30Nov

From mass protests against the company to sexual harassment claims, Uber has had to deal with plenty of PR crises this year. And the slew of controversies does not seem to be slowing down.

Recently, the company revealed that it experienced a massive data breach in late 2016, which exposed personal information of some 57 million of Uber’s customers and drivers.

And while news of companies being hacked have become nearly commonplace these days, the surprising part was that it took Uber a year to disclose the breach. Moreover, according to Bloomberg, the company paid the hackers $100,000 to destroy the stolen data and keep the situation under wraps.

It is difficult to understand how Uber’s leadership team thought it would be a good idea to hide the data breach from the public for so long, especially after what happened with Equifax earlier this year. After failing to report its data breach for several months, Equifax suffered major damage to its reputation with multiple executives, including the company CEO having to resign as a result.

In defense of Uber’s current CEO Dara Khosrowshahi, the initial breach and ransom happened under the watch of the company’s former chief executive, Travis Kalanick. To Khosrowshahi’s credit, his response to the news was fairly sensible.

After hiring a law firm to investigate the breach, Uber fired its chief security officer, Joe Sullivan. From a communications standpoint, the termination served as a firm step demonstrating that the company wants to improve the way it handles security to prevent crises like this from happening again.

In addition, Uber released multiple statements on their website, including a blog post from Khosrowshahi himself. The blog post also offered consumers the next steps the company is planning to take to notify and protect users, and promised to restructure Uber’s security team going forward.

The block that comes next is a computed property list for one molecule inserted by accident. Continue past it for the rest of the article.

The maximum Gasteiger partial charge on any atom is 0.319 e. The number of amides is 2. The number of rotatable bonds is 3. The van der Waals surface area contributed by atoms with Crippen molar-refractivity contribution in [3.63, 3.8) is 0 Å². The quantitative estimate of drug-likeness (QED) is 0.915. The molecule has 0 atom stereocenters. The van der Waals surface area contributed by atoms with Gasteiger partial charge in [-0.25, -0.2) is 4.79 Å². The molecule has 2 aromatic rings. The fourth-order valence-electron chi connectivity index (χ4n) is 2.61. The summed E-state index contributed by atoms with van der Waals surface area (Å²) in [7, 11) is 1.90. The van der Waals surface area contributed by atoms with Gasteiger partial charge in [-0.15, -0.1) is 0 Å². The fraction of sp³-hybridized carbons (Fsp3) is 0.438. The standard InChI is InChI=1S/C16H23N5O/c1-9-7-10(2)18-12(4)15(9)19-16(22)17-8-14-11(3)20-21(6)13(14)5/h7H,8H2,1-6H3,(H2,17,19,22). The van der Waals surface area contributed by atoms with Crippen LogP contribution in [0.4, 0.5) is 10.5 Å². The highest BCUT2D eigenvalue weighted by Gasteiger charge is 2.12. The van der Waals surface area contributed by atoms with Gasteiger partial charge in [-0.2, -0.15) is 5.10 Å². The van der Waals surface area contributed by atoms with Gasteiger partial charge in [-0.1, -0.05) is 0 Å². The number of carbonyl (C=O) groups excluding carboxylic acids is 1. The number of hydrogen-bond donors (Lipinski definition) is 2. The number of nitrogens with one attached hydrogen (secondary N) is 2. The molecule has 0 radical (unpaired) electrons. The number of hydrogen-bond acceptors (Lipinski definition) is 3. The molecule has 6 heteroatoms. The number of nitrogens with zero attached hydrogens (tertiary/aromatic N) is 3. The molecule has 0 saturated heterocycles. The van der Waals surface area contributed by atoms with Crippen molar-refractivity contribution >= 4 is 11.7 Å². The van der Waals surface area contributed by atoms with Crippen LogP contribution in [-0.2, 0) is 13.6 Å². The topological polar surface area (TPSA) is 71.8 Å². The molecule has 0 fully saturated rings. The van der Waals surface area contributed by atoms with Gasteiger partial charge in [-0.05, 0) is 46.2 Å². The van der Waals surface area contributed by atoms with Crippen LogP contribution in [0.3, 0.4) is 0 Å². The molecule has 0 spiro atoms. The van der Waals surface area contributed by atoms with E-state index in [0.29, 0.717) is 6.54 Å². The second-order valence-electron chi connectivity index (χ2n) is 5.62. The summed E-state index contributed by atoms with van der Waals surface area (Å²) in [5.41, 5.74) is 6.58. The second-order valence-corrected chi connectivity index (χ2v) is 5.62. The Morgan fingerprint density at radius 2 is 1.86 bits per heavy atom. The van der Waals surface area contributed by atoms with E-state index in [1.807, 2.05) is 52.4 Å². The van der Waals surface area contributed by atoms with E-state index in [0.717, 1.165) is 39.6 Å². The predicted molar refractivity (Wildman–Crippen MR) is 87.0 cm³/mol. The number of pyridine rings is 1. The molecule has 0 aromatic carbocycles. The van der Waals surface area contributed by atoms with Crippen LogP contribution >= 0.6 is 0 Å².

Still, Uber’s initial decision to cover up the breach was perhaps its biggest mistake, which has undoubtedly dealt a serious blow to the company’s reputation.

Business owners and professional communicators can all learn an important lesson from this story. All secrets become revealed sooner or later. When your organization is faced with a serious crisis event, be it a data breach or any other situation that jeopardizes the well-being of your stakeholders, trying to conceal the problem is never a good strategy.

As a result, now Uber is not only facing major backlash from many of its customers, but also multiple lawsuits, including one from the city of Chicago, as well as serious questions about its business practices from the U.S. Congress.

If your company is threatened by a public relations crisis, don’t try to wing it – contact a professional crisis communications expert immediately.

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